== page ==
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Acta Cirurgica Brasileira

On-line version ISSN 1678-2674

Acta Cir. Bras. vol.28 no.10 São Paulo Oct. 2013

https://doi.org/10.1590/S0102-86502013001000001 

1 – ORIGINAL ARTICLE
MODELS, BIOLOGICAL

 

Immunoexpression of proliferating cell nuclear antigen (PCNA) in spleen of splenectomized rats with preservation of inferior pole, submitted to hyperbaric oxygenation1

 

 

Marcela Souza Lima PauloI; Filipy Taifson Barbosa dos SantosII; Polyanna Gonçalves RochaIII; Mirella de Barros SilvaIV; Luiz Cálice CintraV; Luciene Lage da MottaVI; Flávia Imbroisi Valle ErreraVII; Danilo Nagib Salomão PauloVIII; Tarcizo Afonso NunesIX

IFellow PhD degree, Postgraduate Program in Surgical and Ophthalmological Applied Sciences, Federal University of Minas Gerais (UFMG), Belo Horizonte-MG, Brazil. Intellectual and scientific content of the study, acquisition and interpretation of data, manuscript preparation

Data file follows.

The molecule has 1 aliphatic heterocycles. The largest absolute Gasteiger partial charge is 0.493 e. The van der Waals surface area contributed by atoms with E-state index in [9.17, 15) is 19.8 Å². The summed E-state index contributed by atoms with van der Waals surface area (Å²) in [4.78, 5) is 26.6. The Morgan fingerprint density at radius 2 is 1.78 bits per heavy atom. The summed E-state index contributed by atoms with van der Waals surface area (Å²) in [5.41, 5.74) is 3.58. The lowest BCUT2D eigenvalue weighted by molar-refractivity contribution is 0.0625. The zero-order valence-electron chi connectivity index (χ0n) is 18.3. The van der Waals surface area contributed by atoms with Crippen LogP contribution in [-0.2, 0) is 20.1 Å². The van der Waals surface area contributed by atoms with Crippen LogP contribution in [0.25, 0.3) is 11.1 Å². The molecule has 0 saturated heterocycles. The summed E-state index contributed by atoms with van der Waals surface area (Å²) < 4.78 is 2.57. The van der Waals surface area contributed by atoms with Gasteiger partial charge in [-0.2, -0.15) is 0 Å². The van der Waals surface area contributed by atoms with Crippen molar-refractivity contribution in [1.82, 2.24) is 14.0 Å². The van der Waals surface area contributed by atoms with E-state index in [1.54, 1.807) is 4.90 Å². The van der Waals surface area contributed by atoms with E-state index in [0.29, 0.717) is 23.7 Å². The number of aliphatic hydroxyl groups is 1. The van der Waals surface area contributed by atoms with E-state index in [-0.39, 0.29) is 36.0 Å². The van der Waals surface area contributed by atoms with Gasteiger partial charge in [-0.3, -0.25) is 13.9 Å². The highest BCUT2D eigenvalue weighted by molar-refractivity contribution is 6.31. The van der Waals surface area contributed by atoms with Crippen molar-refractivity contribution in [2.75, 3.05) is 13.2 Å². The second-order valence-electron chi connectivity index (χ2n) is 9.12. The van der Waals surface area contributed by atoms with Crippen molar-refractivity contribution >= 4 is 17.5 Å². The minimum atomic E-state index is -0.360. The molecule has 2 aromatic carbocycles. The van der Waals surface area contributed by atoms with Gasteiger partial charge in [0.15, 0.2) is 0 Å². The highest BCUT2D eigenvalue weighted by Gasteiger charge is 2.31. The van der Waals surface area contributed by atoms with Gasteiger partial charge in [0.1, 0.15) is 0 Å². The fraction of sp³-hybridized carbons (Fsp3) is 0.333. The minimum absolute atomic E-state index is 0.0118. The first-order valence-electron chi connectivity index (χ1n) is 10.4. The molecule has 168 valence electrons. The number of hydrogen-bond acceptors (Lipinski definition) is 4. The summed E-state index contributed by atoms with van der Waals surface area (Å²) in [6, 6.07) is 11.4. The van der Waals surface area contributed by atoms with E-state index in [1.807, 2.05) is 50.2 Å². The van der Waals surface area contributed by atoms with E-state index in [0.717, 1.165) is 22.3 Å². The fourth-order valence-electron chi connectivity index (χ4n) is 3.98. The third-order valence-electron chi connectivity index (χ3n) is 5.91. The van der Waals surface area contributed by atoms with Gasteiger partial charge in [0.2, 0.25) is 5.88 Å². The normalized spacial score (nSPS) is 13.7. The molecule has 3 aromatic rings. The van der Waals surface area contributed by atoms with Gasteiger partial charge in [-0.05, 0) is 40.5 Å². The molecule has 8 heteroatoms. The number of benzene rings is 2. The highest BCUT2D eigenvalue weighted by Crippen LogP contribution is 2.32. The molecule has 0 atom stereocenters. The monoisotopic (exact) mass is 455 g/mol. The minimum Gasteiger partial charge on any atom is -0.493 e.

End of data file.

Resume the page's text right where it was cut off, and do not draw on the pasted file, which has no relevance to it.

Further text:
IIGraduate student, Pharmacy, College of Health Sciences, EMESCAM, Vitoria-ES, Brazil. Acquisition and interpretation of data, manuscript preparation
IIIGraduate student, Pharmacy, College of Health Sciences, EMESCAM, Vitoria-ES, Brazil. Interpretation of data
IVGraduate student, Pharmacy, College of Health Sciences, EMESCAM, Vitoria-ES, Brazil. Acquisition and interpretation of data, manuscript preparation
VPhD, Associate Professor, College of Health Sciences, EMESCAM, Vitoria-ES, Brazil. Analysis and interpretation of data
VIMD, Pathologist, Santa Casa de Misericórdia de Vitória Hospital, Brazil. Analysis and interpretation of data
VIIAssociate Professor, Department of Morphology, College of Health Sciences, EMESCAM, Vitoria-ES, Brazil. Intellectual and scientific content of the study, manuscript preparation, critical revision